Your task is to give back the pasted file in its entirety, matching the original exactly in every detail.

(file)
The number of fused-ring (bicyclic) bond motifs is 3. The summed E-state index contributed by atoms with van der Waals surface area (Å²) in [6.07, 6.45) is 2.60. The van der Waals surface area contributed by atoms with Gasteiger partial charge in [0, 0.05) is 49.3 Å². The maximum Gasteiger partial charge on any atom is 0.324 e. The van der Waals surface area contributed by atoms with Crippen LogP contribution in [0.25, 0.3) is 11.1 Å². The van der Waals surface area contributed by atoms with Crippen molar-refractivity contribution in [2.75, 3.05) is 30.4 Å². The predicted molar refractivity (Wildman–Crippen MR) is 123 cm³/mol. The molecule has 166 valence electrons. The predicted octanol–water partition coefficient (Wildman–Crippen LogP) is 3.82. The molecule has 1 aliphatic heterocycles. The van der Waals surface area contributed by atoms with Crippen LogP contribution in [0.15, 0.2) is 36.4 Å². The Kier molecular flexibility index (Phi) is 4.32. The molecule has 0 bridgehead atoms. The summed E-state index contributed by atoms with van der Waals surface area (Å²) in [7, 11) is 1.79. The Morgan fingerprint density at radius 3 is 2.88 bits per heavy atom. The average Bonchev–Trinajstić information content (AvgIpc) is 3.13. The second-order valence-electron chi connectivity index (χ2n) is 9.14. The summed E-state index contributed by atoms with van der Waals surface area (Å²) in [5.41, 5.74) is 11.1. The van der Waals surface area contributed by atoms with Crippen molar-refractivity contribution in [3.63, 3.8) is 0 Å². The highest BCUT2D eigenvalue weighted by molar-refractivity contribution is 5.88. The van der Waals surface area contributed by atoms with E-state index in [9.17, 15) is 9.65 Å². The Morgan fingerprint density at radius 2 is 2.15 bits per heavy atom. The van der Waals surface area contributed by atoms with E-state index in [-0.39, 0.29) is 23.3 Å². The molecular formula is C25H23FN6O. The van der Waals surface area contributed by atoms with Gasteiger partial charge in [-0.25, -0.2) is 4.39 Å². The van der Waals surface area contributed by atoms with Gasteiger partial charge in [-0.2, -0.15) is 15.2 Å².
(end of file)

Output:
The number of fused-ring (bicyclic) bond motifs is 3. The summed E-state index contributed by atoms with van der Waals surface area (Å²) in [6.07, 6.45) is 2.60. The van der Waals surface area contributed by atoms with Gasteiger partial charge in [0, 0.05) is 49.3 Å². The maximum Gasteiger partial charge on any atom is 0.324 e. The van der Waals surface area contributed by atoms with Crippen LogP contribution in [0.25, 0.3) is 11.1 Å². The van der Waals surface area contributed by atoms with Crippen molar-refractivity contribution in [2.75, 3.05) is 30.4 Å². The predicted molar refractivity (Wildman–Crippen MR) is 123 cm³/mol. The molecule has 166 valence electrons. The predicted octanol–water partition coefficient (Wildman–Crippen LogP) is 3.82. The molecule has 1 aliphatic heterocycles. The van der Waals surface area contributed by atoms with Crippen LogP contribution in [0.15, 0.2) is 36.4 Å². The Kier molecular flexibility index (Phi) is 4.32. The molecule has 0 bridgehead atoms. The summed E-state index contributed by atoms with van der Waals surface area (Å²) in [7, 11) is 1.79. The Morgan fingerprint density at radius 3 is 2.88 bits per heavy atom. The average Bonchev–Trinajstić information content (AvgIpc) is 3.13. The second-order valence-electron chi connectivity index (χ2n) is 9.14. The summed E-state index contributed by atoms with van der Waals surface area (Å²) in [5.41, 5.74) is 11.1. The van der Waals surface area contributed by atoms with Crippen molar-refractivity contribution in [3.63, 3.8) is 0 Å². The highest BCUT2D eigenvalue weighted by molar-refractivity contribution is 5.88. The van der Waals surface area contributed by atoms with E-state index in [9.17, 15) is 9.65 Å². The Morgan fingerprint density at radius 2 is 2.15 bits per heavy atom. The van der Waals surface area contributed by atoms with E-state index in [-0.39, 0.29) is 23.3 Å². The molecular formula is C25H23FN6O. The van der Waals surface area contributed by atoms with Gasteiger partial charge in [-0.25, -0.2) is 4.39 Å². The van der Waals surface area contributed by atoms with Gasteiger partial charge in [-0.2, -0.15) is 15.2 Å².